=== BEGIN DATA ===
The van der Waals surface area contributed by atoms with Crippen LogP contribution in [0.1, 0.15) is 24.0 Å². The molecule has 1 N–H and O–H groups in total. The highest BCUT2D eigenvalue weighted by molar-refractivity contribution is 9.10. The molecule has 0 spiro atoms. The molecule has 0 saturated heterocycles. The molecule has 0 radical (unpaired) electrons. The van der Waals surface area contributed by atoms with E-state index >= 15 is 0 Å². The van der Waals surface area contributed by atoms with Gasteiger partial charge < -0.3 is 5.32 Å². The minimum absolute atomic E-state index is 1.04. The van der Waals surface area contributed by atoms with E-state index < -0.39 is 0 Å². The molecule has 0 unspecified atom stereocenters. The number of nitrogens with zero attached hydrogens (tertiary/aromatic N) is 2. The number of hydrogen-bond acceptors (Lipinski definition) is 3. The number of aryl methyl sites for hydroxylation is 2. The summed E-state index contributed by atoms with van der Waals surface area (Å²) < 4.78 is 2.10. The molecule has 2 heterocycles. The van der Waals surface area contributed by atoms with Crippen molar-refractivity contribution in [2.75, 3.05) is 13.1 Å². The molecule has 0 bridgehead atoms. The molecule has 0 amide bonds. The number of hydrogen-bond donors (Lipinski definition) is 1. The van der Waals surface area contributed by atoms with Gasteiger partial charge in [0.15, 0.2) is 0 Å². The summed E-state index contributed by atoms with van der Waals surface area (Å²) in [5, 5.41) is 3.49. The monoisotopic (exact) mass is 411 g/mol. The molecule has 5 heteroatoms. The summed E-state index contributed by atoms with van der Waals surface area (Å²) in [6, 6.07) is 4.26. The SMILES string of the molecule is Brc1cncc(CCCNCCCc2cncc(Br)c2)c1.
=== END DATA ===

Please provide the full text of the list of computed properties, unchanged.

The van der Waals surface area contributed by atoms with Crippen LogP contribution in [0.1, 0.15) is 24.0 Å². The molecule has 1 N–H and O–H groups in total. The highest BCUT2D eigenvalue weighted by molar-refractivity contribution is 9.10. The molecule has 0 spiro atoms. The molecule has 0 saturated heterocycles. The molecule has 0 radical (unpaired) electrons. The van der Waals surface area contributed by atoms with E-state index >= 15 is 0 Å². The van der Waals surface area contributed by atoms with Gasteiger partial charge < -0.3 is 5.32 Å². The minimum absolute atomic E-state index is 1.04. The van der Waals surface area contributed by atoms with E-state index < -0.39 is 0 Å². The molecule has 0 unspecified atom stereocenters. The number of nitrogens with zero attached hydrogens (tertiary/aromatic N) is 2. The number of hydrogen-bond acceptors (Lipinski definition) is 3. The number of aryl methyl sites for hydroxylation is 2. The summed E-state index contributed by atoms with van der Waals surface area (Å²) < 4.78 is 2.10. The molecule has 2 heterocycles. The van der Waals surface area contributed by atoms with Crippen molar-refractivity contribution in [2.75, 3.05) is 13.1 Å². The molecule has 0 bridgehead atoms. The molecule has 0 amide bonds. The number of hydrogen-bond donors (Lipinski definition) is 1. The van der Waals surface area contributed by atoms with Gasteiger partial charge in [0.15, 0.2) is 0 Å². The summed E-state index contributed by atoms with van der Waals surface area (Å²) in [5, 5.41) is 3.49. The monoisotopic (exact) mass is 411 g/mol. The molecule has 5 heteroatoms. The summed E-state index contributed by atoms with van der Waals surface area (Å²) in [6, 6.07) is 4.26. The SMILES string of the molecule is Brc1cncc(CCCNCCCc2cncc(Br)c2)c1.